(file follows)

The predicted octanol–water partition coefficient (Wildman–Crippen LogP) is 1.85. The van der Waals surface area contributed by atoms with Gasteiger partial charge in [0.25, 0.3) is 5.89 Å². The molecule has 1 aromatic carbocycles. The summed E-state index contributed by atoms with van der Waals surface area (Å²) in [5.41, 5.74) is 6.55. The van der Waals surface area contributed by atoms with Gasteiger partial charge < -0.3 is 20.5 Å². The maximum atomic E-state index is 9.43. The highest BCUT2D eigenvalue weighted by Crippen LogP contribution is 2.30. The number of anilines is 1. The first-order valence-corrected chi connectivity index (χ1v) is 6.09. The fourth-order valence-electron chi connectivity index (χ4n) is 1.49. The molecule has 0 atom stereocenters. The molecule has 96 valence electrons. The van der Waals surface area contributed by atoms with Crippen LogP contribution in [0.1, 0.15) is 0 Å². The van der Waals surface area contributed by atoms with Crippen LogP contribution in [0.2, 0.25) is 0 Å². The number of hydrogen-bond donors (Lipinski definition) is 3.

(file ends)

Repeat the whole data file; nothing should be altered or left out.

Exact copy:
The predicted octanol–water partition coefficient (Wildman–Crippen LogP) is 1.85. The van der Waals surface area contributed by atoms with Gasteiger partial charge in [0.25, 0.3) is 5.89 Å². The molecule has 1 aromatic carbocycles. The summed E-state index contributed by atoms with van der Waals surface area (Å²) in [5.41, 5.74) is 6.55. The van der Waals surface area contributed by atoms with Gasteiger partial charge < -0.3 is 20.5 Å². The maximum atomic E-state index is 9.43. The highest BCUT2D eigenvalue weighted by Crippen LogP contribution is 2.30. The number of anilines is 1. The first-order valence-corrected chi connectivity index (χ1v) is 6.09. The fourth-order valence-electron chi connectivity index (χ4n) is 1.49. The molecule has 0 atom stereocenters. The molecule has 96 valence electrons. The van der Waals surface area contributed by atoms with Crippen LogP contribution in [0.1, 0.15) is 0 Å². The van der Waals surface area contributed by atoms with Crippen LogP contribution in [0.2, 0.25) is 0 Å². The number of hydrogen-bond donors (Lipinski definition) is 3.